Mark D. Wolfinger’s book The Rookie’s Guide to Options: The Beginner’s Handbook of Trading Equity Options (W&A Publishing, 2009) is perfect for the investor who is interested in writing covered calls and who might down the road consider some other options strategies. The rookie will still be a rookie after reading this book but, if he heeds Wolfinger’s words, he will not have committed a whole host of costly rookie errors.
Throughout the book Wolfinger describes options as more of a risk management tool than an outsized profit center. None of the “make 1256% in 5 days” hype. With any options strategy, he contends, it’s important to ask three questions: What do you have to gain? What do you have to lose? Can the strategy make a significant difference in the profitability of your investment portfolio? (p. 72) Where possible, he provides metrics to help answer these questions. For instance, a comparison of the Buy-Write Index (BXM) to the S&P Total Return Index (SPTR) shows that in wildly bullish times it’s better to own stocks outright. By contrast, in every year during the 1988-2003 period when the market returned less than 22%, BXM consistently outperformed SPTR. It’s worth noting that in the last five years this relationship has broken down. BXM underperformed in 2004, 2005, and 2006, the last year for which Wolfinger provides data. If my calculations are correct, the BMX outperformed in 2007 and underperformed in 2008. In brief, of late the strategy has been a little dicier to execute profitably.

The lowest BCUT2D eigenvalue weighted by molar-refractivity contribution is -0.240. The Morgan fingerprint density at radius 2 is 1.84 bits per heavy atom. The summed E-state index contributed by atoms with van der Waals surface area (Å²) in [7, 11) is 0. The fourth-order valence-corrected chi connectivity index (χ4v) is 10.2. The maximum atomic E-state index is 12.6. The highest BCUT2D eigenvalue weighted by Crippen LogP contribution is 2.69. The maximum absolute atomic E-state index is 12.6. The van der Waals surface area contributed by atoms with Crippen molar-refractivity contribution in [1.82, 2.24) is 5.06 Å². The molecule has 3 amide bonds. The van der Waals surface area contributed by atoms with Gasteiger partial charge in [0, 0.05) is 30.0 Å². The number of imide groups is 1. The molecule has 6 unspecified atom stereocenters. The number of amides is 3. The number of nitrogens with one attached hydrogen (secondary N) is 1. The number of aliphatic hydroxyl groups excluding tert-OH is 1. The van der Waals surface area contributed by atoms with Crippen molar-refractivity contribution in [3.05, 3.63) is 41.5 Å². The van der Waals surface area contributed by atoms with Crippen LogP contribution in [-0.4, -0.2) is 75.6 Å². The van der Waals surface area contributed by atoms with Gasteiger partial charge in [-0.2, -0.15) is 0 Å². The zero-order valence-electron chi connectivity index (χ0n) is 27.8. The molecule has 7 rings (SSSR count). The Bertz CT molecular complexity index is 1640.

Wolfinger acknowledges that covered call writing is not the best options strategy and recommends it primarily as a learning tool. Right here he may have given his best advice for the conservative rookie. I, and I assume most other investors, get countless invitations to investment dinners in which one of the most frequently advertised agenda items is “learn to make additional income month after month with covered calls.” The novice who is tempted to succumb but first wants a little more education might, after reading this book, take one step back. In fact, I would suggest that he try paper trading the strategy to gain a free education and to see whether it fits his risk/reward profile. Wolfinger provides all the basics for this education. He takes the rookie through the steps of preparing to trade, making the trade, and managing the trade.
Wolfinger then moves on to collars, which he views as the ultimate portfolio insurance policy. Whether or not one agrees with this thesis, the author serves the novice well by stressing the need to manage downside risk and providing one strategy for doing this. The final basic strategy that he discusses is writing cash-secured puts.
Although there are brief accounts of the Greeks and synthetics and although Wolfinger goes on to describe credit spreads, iron condors, and double diagonals, the strength of the book lies in the earlier chapters. He helps the beginner along with quizzes. On a bonus disc, he supplements the reader’s options education with a 25-question advanced quiz, some links, and articles he has written over the years for SFO magazine.